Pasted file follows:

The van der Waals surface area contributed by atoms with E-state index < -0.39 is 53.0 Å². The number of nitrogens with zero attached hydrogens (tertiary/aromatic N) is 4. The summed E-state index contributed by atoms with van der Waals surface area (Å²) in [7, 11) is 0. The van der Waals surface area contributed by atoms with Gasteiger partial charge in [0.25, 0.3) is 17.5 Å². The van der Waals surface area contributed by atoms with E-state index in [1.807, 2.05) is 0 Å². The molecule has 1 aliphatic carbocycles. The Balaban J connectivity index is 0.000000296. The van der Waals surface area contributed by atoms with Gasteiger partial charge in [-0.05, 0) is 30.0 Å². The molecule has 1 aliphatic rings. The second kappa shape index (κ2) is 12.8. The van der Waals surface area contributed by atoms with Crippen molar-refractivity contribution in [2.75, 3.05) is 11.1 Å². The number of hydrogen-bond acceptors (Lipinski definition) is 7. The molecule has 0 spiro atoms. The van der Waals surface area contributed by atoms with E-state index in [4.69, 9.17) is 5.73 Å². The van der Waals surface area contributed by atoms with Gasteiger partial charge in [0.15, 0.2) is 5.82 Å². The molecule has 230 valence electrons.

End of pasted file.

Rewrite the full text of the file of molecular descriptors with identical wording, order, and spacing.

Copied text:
The van der Waals surface area contributed by atoms with E-state index < -0.39 is 53.0 Å². The number of nitrogens with zero attached hydrogens (tertiary/aromatic N) is 4. The summed E-state index contributed by atoms with van der Waals surface area (Å²) in [7, 11) is 0. The van der Waals surface area contributed by atoms with Gasteiger partial charge in [0.25, 0.3) is 17.5 Å². The van der Waals surface area contributed by atoms with E-state index in [1.807, 2.05) is 0 Å². The molecule has 1 aliphatic carbocycles. The Balaban J connectivity index is 0.000000296. The van der Waals surface area contributed by atoms with Gasteiger partial charge in [-0.05, 0) is 30.0 Å². The molecule has 1 aliphatic rings. The second kappa shape index (κ2) is 12.8. The van der Waals surface area contributed by atoms with Crippen molar-refractivity contribution in [2.75, 3.05) is 11.1 Å². The number of hydrogen-bond acceptors (Lipinski definition) is 7. The molecule has 0 spiro atoms. The van der Waals surface area contributed by atoms with E-state index in [4.69, 9.17) is 5.73 Å². The van der Waals surface area contributed by atoms with Gasteiger partial charge in [0.15, 0.2) is 5.82 Å². The molecule has 230 valence electrons.